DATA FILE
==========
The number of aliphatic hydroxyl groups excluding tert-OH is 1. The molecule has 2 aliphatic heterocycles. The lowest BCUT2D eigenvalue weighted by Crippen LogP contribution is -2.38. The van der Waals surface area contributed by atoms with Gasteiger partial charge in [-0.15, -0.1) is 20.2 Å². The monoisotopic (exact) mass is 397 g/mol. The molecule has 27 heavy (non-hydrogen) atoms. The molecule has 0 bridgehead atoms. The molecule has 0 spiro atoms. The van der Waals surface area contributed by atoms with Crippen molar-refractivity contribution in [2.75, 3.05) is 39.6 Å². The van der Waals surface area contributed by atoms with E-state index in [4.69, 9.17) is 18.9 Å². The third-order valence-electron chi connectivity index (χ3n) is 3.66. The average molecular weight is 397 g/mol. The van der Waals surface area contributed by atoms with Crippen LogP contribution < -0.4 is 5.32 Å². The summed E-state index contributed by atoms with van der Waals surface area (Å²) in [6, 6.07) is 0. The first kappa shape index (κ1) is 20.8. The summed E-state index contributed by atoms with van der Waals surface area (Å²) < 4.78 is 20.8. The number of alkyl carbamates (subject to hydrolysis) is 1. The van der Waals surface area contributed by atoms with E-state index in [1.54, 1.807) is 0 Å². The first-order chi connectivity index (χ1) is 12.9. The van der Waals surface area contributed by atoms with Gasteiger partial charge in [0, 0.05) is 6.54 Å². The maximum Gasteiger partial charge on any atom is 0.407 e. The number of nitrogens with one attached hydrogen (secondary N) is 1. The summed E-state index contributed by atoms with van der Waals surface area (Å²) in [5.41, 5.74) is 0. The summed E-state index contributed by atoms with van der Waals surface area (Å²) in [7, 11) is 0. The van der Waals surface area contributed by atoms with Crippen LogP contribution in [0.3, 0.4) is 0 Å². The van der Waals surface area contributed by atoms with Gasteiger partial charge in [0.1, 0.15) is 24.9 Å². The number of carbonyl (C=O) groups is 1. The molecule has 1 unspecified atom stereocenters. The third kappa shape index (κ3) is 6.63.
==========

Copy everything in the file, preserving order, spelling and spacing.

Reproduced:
The number of aliphatic hydroxyl groups excluding tert-OH is 1. The molecule has 2 aliphatic heterocycles. The lowest BCUT2D eigenvalue weighted by Crippen LogP contribution is -2.38. The van der Waals surface area contributed by atoms with Gasteiger partial charge in [-0.15, -0.1) is 20.2 Å². The monoisotopic (exact) mass is 397 g/mol. The molecule has 27 heavy (non-hydrogen) atoms. The molecule has 0 bridgehead atoms. The molecule has 0 spiro atoms. The van der Waals surface area contributed by atoms with Crippen molar-refractivity contribution in [2.75, 3.05) is 39.6 Å². The van der Waals surface area contributed by atoms with E-state index in [4.69, 9.17) is 18.9 Å². The third-order valence-electron chi connectivity index (χ3n) is 3.66. The average molecular weight is 397 g/mol. The van der Waals surface area contributed by atoms with Crippen LogP contribution < -0.4 is 5.32 Å². The summed E-state index contributed by atoms with van der Waals surface area (Å²) in [6, 6.07) is 0. The first kappa shape index (κ1) is 20.8. The summed E-state index contributed by atoms with van der Waals surface area (Å²) < 4.78 is 20.8. The number of alkyl carbamates (subject to hydrolysis) is 1. The van der Waals surface area contributed by atoms with E-state index in [1.54, 1.807) is 0 Å². The first-order chi connectivity index (χ1) is 12.9. The van der Waals surface area contributed by atoms with Gasteiger partial charge in [0, 0.05) is 6.54 Å². The maximum Gasteiger partial charge on any atom is 0.407 e. The number of nitrogens with one attached hydrogen (secondary N) is 1. The summed E-state index contributed by atoms with van der Waals surface area (Å²) in [5.41, 5.74) is 0. The summed E-state index contributed by atoms with van der Waals surface area (Å²) in [7, 11) is 0. The van der Waals surface area contributed by atoms with Crippen LogP contribution in [0.3, 0.4) is 0 Å². The van der Waals surface area contributed by atoms with Gasteiger partial charge in [0.1, 0.15) is 24.9 Å². The number of carbonyl (C=O) groups is 1. The molecule has 1 unspecified atom stereocenters. The third kappa shape index (κ3) is 6.63.